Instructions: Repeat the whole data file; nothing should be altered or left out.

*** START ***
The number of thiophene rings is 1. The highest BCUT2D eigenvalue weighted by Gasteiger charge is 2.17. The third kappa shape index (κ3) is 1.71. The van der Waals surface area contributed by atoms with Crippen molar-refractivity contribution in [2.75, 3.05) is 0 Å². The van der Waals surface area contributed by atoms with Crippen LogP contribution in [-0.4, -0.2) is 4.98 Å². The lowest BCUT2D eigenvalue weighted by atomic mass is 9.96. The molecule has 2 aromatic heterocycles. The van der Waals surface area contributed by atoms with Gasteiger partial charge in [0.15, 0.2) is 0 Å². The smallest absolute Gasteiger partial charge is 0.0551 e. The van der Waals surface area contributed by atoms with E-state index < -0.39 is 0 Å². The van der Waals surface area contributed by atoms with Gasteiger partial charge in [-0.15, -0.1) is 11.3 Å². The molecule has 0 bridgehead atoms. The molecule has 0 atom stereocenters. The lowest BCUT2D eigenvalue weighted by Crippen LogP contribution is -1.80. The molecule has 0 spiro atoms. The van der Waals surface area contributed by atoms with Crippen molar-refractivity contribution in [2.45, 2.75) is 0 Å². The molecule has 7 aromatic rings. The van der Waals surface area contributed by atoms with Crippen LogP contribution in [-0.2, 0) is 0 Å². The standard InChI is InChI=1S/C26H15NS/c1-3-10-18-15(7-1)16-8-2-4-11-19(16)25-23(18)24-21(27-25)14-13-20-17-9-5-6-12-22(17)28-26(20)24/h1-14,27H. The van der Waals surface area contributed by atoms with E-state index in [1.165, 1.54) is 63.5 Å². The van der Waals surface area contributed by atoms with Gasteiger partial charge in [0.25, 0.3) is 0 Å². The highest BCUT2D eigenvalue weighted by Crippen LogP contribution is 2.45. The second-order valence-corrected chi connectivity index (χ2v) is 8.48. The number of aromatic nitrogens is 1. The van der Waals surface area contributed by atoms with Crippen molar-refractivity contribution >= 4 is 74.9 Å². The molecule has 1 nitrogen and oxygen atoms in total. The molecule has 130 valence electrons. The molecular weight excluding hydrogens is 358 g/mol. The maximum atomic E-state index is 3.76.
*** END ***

The number of thiophene rings is 1. The highest BCUT2D eigenvalue weighted by Gasteiger charge is 2.17. The third kappa shape index (κ3) is 1.71. The van der Waals surface area contributed by atoms with Crippen molar-refractivity contribution in [2.75, 3.05) is 0 Å². The van der Waals surface area contributed by atoms with Crippen LogP contribution in [-0.4, -0.2) is 4.98 Å². The lowest BCUT2D eigenvalue weighted by atomic mass is 9.96. The molecule has 2 aromatic heterocycles. The van der Waals surface area contributed by atoms with Gasteiger partial charge in [0.15, 0.2) is 0 Å². The smallest absolute Gasteiger partial charge is 0.0551 e. The van der Waals surface area contributed by atoms with E-state index < -0.39 is 0 Å². The van der Waals surface area contributed by atoms with Gasteiger partial charge in [-0.15, -0.1) is 11.3 Å². The molecule has 0 bridgehead atoms. The molecule has 0 atom stereocenters. The lowest BCUT2D eigenvalue weighted by Crippen LogP contribution is -1.80. The molecule has 0 spiro atoms. The van der Waals surface area contributed by atoms with Crippen molar-refractivity contribution in [2.45, 2.75) is 0 Å². The molecule has 7 aromatic rings. The van der Waals surface area contributed by atoms with Crippen LogP contribution in [-0.2, 0) is 0 Å². The standard InChI is InChI=1S/C26H15NS/c1-3-10-18-15(7-1)16-8-2-4-11-19(16)25-23(18)24-21(27-25)14-13-20-17-9-5-6-12-22(17)28-26(20)24/h1-14,27H. The van der Waals surface area contributed by atoms with E-state index in [1.165, 1.54) is 63.5 Å². The van der Waals surface area contributed by atoms with Gasteiger partial charge in [0.25, 0.3) is 0 Å². The highest BCUT2D eigenvalue weighted by Crippen LogP contribution is 2.45. The second-order valence-corrected chi connectivity index (χ2v) is 8.48. The number of aromatic nitrogens is 1. The van der Waals surface area contributed by atoms with Crippen molar-refractivity contribution >= 4 is 74.9 Å². The molecule has 1 nitrogen and oxygen atoms in total. The molecule has 130 valence electrons. The molecular weight excluding hydrogens is 358 g/mol. The maximum atomic E-state index is 3.76.